Human vs. Pathogen: The Art of Battling Infectious DiseaseJohn Aitchison
Posted on Sep 6th, 2016
Mankind vs. Pathogen. This idea—the ages-old, microscopic battle between parasites, bacteria, viruses and human immune systems—is the essence of our science.
Winning this battle, advancing the knowledge and cures necessary to ultimately defeat global diseases, is precisely where our work at the Center for Infectious Disease Research is focused.
Inspired by the battle our scientists wage against deadly disease-causing pathogens, we have developed a series of posters to capture the spirit of this battle of “Human vs. Pathogen”. Our aim is to highlight the creativity, imagination, and passion that infectious disease scientists bring to this battle each day—and the optimism we see right at the epicenter of the struggle.
The posters were a true collaboration between art and science, developed by our team here at the Center and our design partner, Motive. The design muse stemmed from a combination of World War-era public health propaganda posters, classic movie posters, and comic book imagery.
We are scientists. That’s to say, this kind of art-driven project is entirely new for us. At the most basic level, we hope to capture a few imaginations, pique curiosity, and ultimately encourage more people to be advocates for infectious disease science, in every medium.
Why is this important?
It is an interesting time to work in the field of infectious diseases. Zika and Ebola captured the world’s attention and concern like nothing we’ve seen since the dawn of the AIDS pandemic.
With the eyes of the world on these diseases, mountains were moved. Research dollars flowed in, red tape was cut, and the resulting forward progress over the ensuing months and years—researching and understanding the viruses, developing a pipeline of potential cures—amounts to more than has occurred in the previous decades for these diseases.
What this plainly demonstrated to me was the importance of public attention. When our will is there, when we are focused, when we have the imagination to see that life can fundamentally improve, we achieve great results for our collective health and safety.
The problem is that we perpetually find ourselves reacting to crises, when it is already too late to prevent tragedy. What this represents is a crisis of imagination—and it’s one of the biggest challenges we face.
“Old news” diseases are often relegated to the back page. The tidal wave of attention we’ve seen for Zika and Ebola is precisely what we need for other global diseases that quietly continue to have an astronomical, sustained human impact, such as HIV, TB, and malaria. Infectious diseases claim the lives of 14 million people each year. To put that in perspective, this is somewhere near the population of the four biggest cities in the US. Combined.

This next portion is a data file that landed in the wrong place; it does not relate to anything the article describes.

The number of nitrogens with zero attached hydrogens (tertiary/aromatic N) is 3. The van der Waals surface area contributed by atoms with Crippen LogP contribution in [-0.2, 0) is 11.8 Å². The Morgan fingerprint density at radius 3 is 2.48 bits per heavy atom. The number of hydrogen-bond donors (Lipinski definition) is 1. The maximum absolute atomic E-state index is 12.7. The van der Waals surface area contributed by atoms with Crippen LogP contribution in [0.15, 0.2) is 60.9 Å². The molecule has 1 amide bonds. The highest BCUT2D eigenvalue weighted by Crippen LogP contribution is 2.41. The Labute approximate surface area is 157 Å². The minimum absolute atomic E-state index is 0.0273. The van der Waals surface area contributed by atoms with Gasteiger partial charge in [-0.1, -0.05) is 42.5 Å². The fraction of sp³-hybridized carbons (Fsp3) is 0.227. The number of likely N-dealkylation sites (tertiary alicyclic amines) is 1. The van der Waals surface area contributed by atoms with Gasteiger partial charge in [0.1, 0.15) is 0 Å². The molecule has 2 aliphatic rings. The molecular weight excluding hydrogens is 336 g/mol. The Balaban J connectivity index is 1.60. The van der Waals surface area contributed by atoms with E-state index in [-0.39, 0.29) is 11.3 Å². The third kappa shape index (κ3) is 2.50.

Our reactive human nature also undercuts the best opportunity we have to combat these diseases: scientific research.
Improving our world’s health starts with science. Period.
We cannot combat infectious diseases if we don’t understand how they operate and interact with our immune systems. Despite this, little to no research was conducted on the Zika virus, even though it was first discovered in 1947. Centuries later, many unanswered questions remain with tuberculosis and malaria as well.
Today, science is propelling new discoveries every day that hold the potential to save lives. Right now our teams at the Center are performing experiments with potential drugs for Zika, while also prepping a promising malaria vaccine candidate for early next year. These are just two examples.
We know the great influence we can have when more of us pay attention and raise our voice. There is no better time than right now to “join the fight” and champion the science necessary to create a healthier, safer world.
You can support life-saving science by reaching out to your local elected officials.
Receive your own high-resolution digital version of the "Human vs. Pathogen" poster series with a $25 donation here. All proceeds will benefit the work of CIDResearch.